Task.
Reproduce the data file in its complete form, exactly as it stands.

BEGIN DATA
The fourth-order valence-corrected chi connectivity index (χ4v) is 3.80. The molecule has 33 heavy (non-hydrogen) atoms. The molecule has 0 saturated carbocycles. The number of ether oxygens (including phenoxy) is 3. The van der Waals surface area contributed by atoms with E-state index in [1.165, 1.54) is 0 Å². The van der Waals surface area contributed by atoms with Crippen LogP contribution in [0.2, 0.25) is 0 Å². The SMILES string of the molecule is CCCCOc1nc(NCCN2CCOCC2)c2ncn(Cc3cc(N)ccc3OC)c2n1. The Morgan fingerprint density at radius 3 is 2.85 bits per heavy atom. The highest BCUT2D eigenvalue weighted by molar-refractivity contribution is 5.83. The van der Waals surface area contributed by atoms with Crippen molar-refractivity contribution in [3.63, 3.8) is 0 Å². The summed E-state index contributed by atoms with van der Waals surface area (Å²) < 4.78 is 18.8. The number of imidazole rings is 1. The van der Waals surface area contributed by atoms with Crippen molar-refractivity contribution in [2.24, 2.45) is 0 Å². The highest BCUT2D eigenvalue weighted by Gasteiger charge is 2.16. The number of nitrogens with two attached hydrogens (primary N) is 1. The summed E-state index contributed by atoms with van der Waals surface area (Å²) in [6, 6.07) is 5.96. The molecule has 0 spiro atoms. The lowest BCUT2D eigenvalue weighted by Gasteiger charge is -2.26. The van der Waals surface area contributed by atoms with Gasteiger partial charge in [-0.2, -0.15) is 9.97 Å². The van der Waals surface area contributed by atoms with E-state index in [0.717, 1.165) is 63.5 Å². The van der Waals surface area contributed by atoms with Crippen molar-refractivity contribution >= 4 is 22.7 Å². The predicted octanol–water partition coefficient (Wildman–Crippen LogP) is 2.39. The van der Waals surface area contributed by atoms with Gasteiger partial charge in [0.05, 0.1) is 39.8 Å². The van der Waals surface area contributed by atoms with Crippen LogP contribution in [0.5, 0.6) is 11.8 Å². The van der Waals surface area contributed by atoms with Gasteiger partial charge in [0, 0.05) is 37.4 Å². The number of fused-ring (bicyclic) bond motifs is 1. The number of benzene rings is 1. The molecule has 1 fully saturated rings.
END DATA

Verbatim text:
The fourth-order valence-corrected chi connectivity index (χ4v) is 3.80. The molecule has 33 heavy (non-hydrogen) atoms. The molecule has 0 saturated carbocycles. The number of ether oxygens (including phenoxy) is 3. The van der Waals surface area contributed by atoms with E-state index in [1.165, 1.54) is 0 Å². The van der Waals surface area contributed by atoms with Crippen LogP contribution in [0.2, 0.25) is 0 Å². The SMILES string of the molecule is CCCCOc1nc(NCCN2CCOCC2)c2ncn(Cc3cc(N)ccc3OC)c2n1. The Morgan fingerprint density at radius 3 is 2.85 bits per heavy atom. The highest BCUT2D eigenvalue weighted by molar-refractivity contribution is 5.83. The van der Waals surface area contributed by atoms with Crippen molar-refractivity contribution in [3.63, 3.8) is 0 Å². The summed E-state index contributed by atoms with van der Waals surface area (Å²) < 4.78 is 18.8. The number of imidazole rings is 1. The van der Waals surface area contributed by atoms with Crippen molar-refractivity contribution in [2.24, 2.45) is 0 Å². The highest BCUT2D eigenvalue weighted by Gasteiger charge is 2.16. The number of nitrogens with two attached hydrogens (primary N) is 1. The summed E-state index contributed by atoms with van der Waals surface area (Å²) in [6, 6.07) is 5.96. The molecule has 0 spiro atoms. The lowest BCUT2D eigenvalue weighted by Gasteiger charge is -2.26. The van der Waals surface area contributed by atoms with Gasteiger partial charge in [-0.2, -0.15) is 9.97 Å². The van der Waals surface area contributed by atoms with E-state index in [0.717, 1.165) is 63.5 Å². The van der Waals surface area contributed by atoms with Crippen molar-refractivity contribution >= 4 is 22.7 Å². The predicted octanol–water partition coefficient (Wildman–Crippen LogP) is 2.39. The van der Waals surface area contributed by atoms with Gasteiger partial charge in [0.05, 0.1) is 39.8 Å². The van der Waals surface area contributed by atoms with Crippen LogP contribution in [0.5, 0.6) is 11.8 Å². The van der Waals surface area contributed by atoms with Gasteiger partial charge in [0, 0.05) is 37.4 Å². The number of fused-ring (bicyclic) bond motifs is 1. The number of benzene rings is 1. The molecule has 1 fully saturated rings.